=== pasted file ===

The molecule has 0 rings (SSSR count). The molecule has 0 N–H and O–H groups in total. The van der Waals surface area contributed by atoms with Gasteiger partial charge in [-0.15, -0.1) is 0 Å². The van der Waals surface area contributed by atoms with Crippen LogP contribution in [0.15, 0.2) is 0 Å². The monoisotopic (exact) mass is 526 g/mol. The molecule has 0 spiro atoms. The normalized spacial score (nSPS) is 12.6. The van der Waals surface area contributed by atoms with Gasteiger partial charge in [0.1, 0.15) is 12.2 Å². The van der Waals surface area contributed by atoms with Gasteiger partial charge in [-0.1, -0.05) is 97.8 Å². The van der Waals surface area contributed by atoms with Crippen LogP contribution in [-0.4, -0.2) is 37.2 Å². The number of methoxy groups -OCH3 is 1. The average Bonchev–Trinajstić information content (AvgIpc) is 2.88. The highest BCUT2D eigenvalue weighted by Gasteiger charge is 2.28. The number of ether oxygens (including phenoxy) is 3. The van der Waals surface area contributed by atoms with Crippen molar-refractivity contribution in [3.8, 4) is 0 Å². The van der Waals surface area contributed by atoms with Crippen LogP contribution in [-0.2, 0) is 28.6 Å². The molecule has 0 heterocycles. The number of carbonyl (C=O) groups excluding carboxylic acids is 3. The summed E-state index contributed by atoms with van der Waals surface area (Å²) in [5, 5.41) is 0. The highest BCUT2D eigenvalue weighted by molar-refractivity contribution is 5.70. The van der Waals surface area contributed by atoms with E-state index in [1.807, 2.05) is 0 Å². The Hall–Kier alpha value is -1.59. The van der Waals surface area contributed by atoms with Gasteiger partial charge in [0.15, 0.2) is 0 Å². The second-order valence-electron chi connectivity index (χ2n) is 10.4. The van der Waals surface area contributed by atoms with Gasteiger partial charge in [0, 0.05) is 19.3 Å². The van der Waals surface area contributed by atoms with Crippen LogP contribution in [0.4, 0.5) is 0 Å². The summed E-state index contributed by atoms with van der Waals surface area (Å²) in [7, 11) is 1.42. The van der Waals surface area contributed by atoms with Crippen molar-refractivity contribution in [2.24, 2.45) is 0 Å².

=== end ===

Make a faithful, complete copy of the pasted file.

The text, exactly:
The molecule has 0 rings (SSSR count). The molecule has 0 N–H and O–H groups in total. The van der Waals surface area contributed by atoms with Gasteiger partial charge in [-0.15, -0.1) is 0 Å². The van der Waals surface area contributed by atoms with Crippen LogP contribution in [0.15, 0.2) is 0 Å². The monoisotopic (exact) mass is 526 g/mol. The molecule has 0 spiro atoms. The normalized spacial score (nSPS) is 12.6. The van der Waals surface area contributed by atoms with Gasteiger partial charge in [0.1, 0.15) is 12.2 Å². The van der Waals surface area contributed by atoms with Gasteiger partial charge in [-0.1, -0.05) is 97.8 Å². The van der Waals surface area contributed by atoms with Crippen LogP contribution in [-0.4, -0.2) is 37.2 Å². The number of methoxy groups -OCH3 is 1. The average Bonchev–Trinajstić information content (AvgIpc) is 2.88. The highest BCUT2D eigenvalue weighted by Gasteiger charge is 2.28. The number of ether oxygens (including phenoxy) is 3. The van der Waals surface area contributed by atoms with Crippen molar-refractivity contribution in [3.8, 4) is 0 Å². The van der Waals surface area contributed by atoms with Crippen LogP contribution in [-0.2, 0) is 28.6 Å². The molecule has 0 heterocycles. The number of carbonyl (C=O) groups excluding carboxylic acids is 3. The summed E-state index contributed by atoms with van der Waals surface area (Å²) in [5, 5.41) is 0. The highest BCUT2D eigenvalue weighted by molar-refractivity contribution is 5.70. The van der Waals surface area contributed by atoms with E-state index in [1.807, 2.05) is 0 Å². The Hall–Kier alpha value is -1.59. The van der Waals surface area contributed by atoms with Gasteiger partial charge in [0.15, 0.2) is 0 Å². The second-order valence-electron chi connectivity index (χ2n) is 10.4. The van der Waals surface area contributed by atoms with Gasteiger partial charge in [0, 0.05) is 19.3 Å². The van der Waals surface area contributed by atoms with Crippen LogP contribution in [0.4, 0.5) is 0 Å². The summed E-state index contributed by atoms with van der Waals surface area (Å²) in [7, 11) is 1.42. The van der Waals surface area contributed by atoms with Crippen molar-refractivity contribution in [2.24, 2.45) is 0 Å².